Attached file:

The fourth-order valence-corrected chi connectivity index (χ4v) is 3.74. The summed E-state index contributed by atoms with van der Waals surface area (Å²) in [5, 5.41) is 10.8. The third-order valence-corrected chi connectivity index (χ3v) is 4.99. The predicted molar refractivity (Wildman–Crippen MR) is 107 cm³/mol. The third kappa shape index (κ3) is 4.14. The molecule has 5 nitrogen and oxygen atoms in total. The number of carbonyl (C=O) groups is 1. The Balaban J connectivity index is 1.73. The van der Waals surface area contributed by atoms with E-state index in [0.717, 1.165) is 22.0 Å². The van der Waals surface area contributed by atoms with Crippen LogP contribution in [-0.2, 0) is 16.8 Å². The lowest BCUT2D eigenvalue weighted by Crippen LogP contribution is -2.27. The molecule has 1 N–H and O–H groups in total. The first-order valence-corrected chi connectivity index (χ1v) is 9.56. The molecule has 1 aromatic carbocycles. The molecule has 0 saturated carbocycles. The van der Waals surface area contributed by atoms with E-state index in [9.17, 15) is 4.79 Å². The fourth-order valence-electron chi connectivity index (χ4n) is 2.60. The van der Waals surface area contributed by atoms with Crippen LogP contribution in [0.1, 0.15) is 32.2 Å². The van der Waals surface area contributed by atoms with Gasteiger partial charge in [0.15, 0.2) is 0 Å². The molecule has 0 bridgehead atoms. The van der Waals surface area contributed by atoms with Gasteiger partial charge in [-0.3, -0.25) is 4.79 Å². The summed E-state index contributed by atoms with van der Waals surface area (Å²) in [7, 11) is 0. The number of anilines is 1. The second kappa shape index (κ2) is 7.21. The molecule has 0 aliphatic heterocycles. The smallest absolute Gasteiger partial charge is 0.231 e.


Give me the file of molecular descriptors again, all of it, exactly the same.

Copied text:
The fourth-order valence-corrected chi connectivity index (χ4v) is 3.74. The summed E-state index contributed by atoms with van der Waals surface area (Å²) in [5, 5.41) is 10.8. The third-order valence-corrected chi connectivity index (χ3v) is 4.99. The predicted molar refractivity (Wildman–Crippen MR) is 107 cm³/mol. The third kappa shape index (κ3) is 4.14. The molecule has 5 nitrogen and oxygen atoms in total. The number of carbonyl (C=O) groups is 1. The Balaban J connectivity index is 1.73. The van der Waals surface area contributed by atoms with E-state index in [0.717, 1.165) is 22.0 Å². The van der Waals surface area contributed by atoms with Crippen LogP contribution in [-0.2, 0) is 16.8 Å². The lowest BCUT2D eigenvalue weighted by Crippen LogP contribution is -2.27. The molecule has 1 N–H and O–H groups in total. The first-order valence-corrected chi connectivity index (χ1v) is 9.56. The molecule has 1 aromatic carbocycles. The molecule has 0 saturated carbocycles. The van der Waals surface area contributed by atoms with E-state index in [9.17, 15) is 4.79 Å². The fourth-order valence-electron chi connectivity index (χ4n) is 2.60. The van der Waals surface area contributed by atoms with Crippen LogP contribution in [0.1, 0.15) is 32.2 Å². The van der Waals surface area contributed by atoms with Gasteiger partial charge in [0.15, 0.2) is 0 Å². The molecule has 0 bridgehead atoms. The van der Waals surface area contributed by atoms with Gasteiger partial charge in [-0.3, -0.25) is 4.79 Å². The summed E-state index contributed by atoms with van der Waals surface area (Å²) in [7, 11) is 0. The number of anilines is 1. The second kappa shape index (κ2) is 7.21. The molecule has 0 aliphatic heterocycles. The smallest absolute Gasteiger partial charge is 0.231 e.